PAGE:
High Tech and Information Technology

Cyber threats to the high tech and information technology industries

Organizations in the high tech and information technology (IT) industries face cyber threats from the following actors:
  • Advanced persistent threat (APT)1 groups seeking to steal economic and technical information to support the development of domestic companies through reducing research and development costs, or otherwise providing a competitive edge.
  • Hacktivists and other threat actors with disruptive motivations may target Internet service providers to gain attention for their cause.
  • Enterprise-like cybercriminals aiming to steal customers’ account and financial data (e.g. credentials, payment information) or personal identifiable information that they can use for monetary gain.
high tech cyber threats

Threat horizon and industry outlook

The high tech and IT sector’s relevance to economic, intelligence, and security concerns likely make it a target for a variety of threat actors. We expect that the following factors may contribute to threat activity facing the sector:

  • The development of new technologies will likely spur threat activity against the industry as threat groups will most likely target related intellectual property and proprietary information capable of providing companies in their own domestic industry with a rapid competitive advantage.
  • Partnerships with government or military entities would likely also place companies at risk, as foreign state-sponsored threat actors would probably target such companies to gather intelligence on network security to enable future data theft, gain access to research and development, better understand military technology programs, or seek to disrupt an adversary’s capabilities in the event of conflict.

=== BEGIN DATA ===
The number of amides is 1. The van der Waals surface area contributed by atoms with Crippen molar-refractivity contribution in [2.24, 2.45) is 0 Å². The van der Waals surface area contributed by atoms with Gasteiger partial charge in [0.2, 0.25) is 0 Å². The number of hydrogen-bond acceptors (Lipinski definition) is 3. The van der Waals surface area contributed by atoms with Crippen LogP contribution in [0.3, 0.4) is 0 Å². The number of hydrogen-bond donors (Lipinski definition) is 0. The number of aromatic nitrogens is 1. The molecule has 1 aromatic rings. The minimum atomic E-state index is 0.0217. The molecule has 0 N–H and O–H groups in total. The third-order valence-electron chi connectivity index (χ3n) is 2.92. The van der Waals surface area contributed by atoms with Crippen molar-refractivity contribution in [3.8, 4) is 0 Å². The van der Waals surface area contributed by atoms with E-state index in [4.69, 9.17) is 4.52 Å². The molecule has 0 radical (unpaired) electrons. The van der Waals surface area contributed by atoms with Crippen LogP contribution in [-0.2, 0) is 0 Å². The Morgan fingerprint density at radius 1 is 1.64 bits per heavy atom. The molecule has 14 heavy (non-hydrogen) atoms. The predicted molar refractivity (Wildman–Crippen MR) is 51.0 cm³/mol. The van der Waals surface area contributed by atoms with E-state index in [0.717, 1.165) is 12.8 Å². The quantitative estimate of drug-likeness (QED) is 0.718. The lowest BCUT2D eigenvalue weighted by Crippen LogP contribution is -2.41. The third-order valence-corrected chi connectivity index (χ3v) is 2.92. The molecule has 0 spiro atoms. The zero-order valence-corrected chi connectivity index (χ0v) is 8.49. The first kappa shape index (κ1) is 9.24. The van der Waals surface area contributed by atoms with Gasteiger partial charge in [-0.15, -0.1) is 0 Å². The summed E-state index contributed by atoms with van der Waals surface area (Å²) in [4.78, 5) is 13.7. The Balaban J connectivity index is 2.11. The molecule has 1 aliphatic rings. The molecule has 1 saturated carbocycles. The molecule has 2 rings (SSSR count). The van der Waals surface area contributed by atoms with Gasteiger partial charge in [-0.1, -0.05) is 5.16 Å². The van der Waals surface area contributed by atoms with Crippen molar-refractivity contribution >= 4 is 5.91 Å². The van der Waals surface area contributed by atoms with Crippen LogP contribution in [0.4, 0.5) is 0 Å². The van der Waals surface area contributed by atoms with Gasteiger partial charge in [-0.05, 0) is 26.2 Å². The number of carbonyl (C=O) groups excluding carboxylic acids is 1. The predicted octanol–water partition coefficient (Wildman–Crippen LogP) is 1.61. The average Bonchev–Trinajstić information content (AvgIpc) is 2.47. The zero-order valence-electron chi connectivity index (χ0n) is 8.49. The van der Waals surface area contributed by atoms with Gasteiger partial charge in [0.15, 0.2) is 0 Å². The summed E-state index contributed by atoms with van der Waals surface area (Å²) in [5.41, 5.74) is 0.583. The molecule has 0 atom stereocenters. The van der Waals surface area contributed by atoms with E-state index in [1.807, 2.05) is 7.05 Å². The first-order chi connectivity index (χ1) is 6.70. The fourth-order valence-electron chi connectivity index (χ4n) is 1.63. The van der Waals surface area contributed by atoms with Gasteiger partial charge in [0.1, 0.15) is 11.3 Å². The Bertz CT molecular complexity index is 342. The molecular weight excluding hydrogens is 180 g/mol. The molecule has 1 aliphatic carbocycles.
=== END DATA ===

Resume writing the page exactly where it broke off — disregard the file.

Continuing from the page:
• Access to customers’ account and payment information or financial data, or other sensitive data such as personally identifiable information could also lead to increased threat activity towards the sector as financially motivated cybercriminals seek to obtain information that they can monetize for their own profit.
  • Any perceived involvement in controversies, such as labor, environmental, surveillance, or other issues, may also result in increased threat activity from hacktivists seeking to call attention to the issues and embarrass organizations that they view as responsible.
We have observed at least 20 advanced threat groups compromise organizations in these subsectors:
  • Computer Software
  • Information Technology Services
  • Control, Electromedical, Measuring & Navigational Instruments Manufacturing
  • Consumer Electronics & Personal Computer Manufacturing
  • Electronics Component
  • Manufacturing & Wholesalers
  • Logic Device Manufacturing
  • Network Access & Communications
  • Device Manufacturing
  • Networking & Connectivity Software
  • Routing & Switching Equipment Manufacturing
  • Search, Detection, Navigation & Guidance System Manufacturing
  • Security Software
  • Semiconductor Equipment Manufacturing
  • Storage & Systems Management
  • Software
Data stolen from high tech and IT sector clients:
  • Blueprints
  • Proprietary Product & Service Information
  • Testing Results & Reports
  • Production Processes
  • Hardware & Software Descriptions & Configurations
  • Security & Risk Management Documents
  • Diagrams and Instruction Manuals
  • Marketing Strategies & Plans

Two APT groups compromise high tech company